Sometimes you can sit next to the lake and see the strangest things. Actually, it's what you can't see. Sometimes fog swallows the entire lake and the mountains on the far shore and all the sky. There's nothing beyond the shore but a swirling mass of etheral looking stuff where the world used to be. You can still hear the water lapping against the stone jetty. You can still hear the ducks swimming about, quacking as they bump into each other. The world's out there, you just can't see it.
I remember, once, I watched the fog from dawn till late afternoon. This was a couple years after I'd quit TV news and was suffering from PTSD in a bad way. Fog watching was all the excitement I could handle. Even so, I had to take a lunch break. I walked to the centre of Cully, where two doors from l'Auberge de Rasin there's a place called Café de la Poste.
One thing I discovered after coming to hide in Switzerland (after a year of hiding in the Cathar country of the south of France for a year) is that every village and town along the Lake Geneva has a Café de la Poste. I think it's the law in Switzerland. They have lots of laws in this country we don't have in the United States. My favorite is "No laundry on Sunday." If you think I'm kidding, move here and try it. A policeman will show up at your door and give you a ticket, payable at any post office. Which, by the way, is how you pay your bills in Switzerland. You add them up at the end of each month, draw the cash, go to the post office, say "Bon jour" to the nice lady in the yellow shirt and give her your bills (rent, insurance, car payments, fines for doing laundry on Sunday). She adds them up to make sure your math is right, then you give her the cash and she gives you a handful of receipts with official stamps certifying "Paid."
And the post office doesn't take credit cards or checks, cash only.
And if you don't pay your bills on time, that same lady in the yellow shirt drives a yellow truck to where you live. She knocks at your door and presents you with a commandement de payer. It happened to me once, but it was a mix-up. Really, it was. My health insurance had been shifted from one company to another, and my payment records were lost.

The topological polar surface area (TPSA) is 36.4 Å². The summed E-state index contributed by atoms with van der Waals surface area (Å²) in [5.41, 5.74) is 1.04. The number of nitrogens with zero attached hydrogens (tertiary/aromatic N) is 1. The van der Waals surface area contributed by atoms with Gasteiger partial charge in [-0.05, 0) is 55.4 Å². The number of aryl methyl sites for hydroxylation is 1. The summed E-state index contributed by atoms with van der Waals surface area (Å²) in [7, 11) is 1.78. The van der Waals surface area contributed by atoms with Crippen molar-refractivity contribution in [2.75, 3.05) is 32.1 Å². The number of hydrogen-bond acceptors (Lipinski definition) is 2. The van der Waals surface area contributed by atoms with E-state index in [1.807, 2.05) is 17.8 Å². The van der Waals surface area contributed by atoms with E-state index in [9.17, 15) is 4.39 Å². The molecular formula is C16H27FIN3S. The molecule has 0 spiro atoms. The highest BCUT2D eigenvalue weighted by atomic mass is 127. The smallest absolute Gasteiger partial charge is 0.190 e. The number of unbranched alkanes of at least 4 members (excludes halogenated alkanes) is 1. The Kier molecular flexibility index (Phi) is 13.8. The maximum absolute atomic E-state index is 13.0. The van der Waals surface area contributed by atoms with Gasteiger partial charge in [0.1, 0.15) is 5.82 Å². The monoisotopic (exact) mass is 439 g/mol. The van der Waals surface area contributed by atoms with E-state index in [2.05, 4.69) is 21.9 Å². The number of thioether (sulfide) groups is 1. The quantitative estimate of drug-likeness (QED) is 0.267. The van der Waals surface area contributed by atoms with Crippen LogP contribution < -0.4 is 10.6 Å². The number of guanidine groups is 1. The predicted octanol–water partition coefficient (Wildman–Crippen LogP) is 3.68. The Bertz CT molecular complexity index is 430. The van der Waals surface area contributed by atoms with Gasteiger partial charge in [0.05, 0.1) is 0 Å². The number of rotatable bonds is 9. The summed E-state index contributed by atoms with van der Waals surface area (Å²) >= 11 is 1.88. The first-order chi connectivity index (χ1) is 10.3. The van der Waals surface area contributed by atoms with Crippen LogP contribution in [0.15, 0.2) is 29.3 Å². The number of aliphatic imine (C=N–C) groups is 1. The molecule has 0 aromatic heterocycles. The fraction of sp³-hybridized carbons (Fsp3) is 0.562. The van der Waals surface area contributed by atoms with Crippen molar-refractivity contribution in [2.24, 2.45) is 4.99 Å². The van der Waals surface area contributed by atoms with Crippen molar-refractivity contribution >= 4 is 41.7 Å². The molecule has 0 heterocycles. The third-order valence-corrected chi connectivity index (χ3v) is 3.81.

I showed the nice lady in the yellow shirt my receipts, certified as "Paid." I called my Swiss banker (everyone has one in Switzerland; they're like pets) and I put him on the phone with the nice lady in the yellow shirt, and he tried to explain it was a mistake. Didn't matter. I had to sign the official document informing me my bills were "PAST DUE." In Switzerland, that's right up there with "MURDER MOST FOUL." Luckily, my Swiss banker sorted it out (Good Swiss banker, good boy. Here's a treat), and a week later the same nice lady came round in her truck with another registered letter from the health insurance company. This time apologizing for the mistake and wishing me bonne sante!
Oh, here's an election year mind blower from Switzerland...
President Obama's mandated health insurance was fashioned after the Swiss system. Every Swiss resident is mandated by law to have health insurance through private insurance companies. There are a hundred companies competing with each other so the rates stay affordable. All I can tell you is Forbes (April, 2011) declared Switzerland had the best health care system in the world. No lifetime limit, worldwide coverage, no kicking me off or jacking up my rates if I get sick... So stick that in your pipe and smoke it, Republicans. And speaking of pipes and smoking (this time, Mister President, I'm talking to you), I can legally grow my own marijuana over here. Two plants per adult. Between me and the wife, that's four. Which makes paying all those bills OK.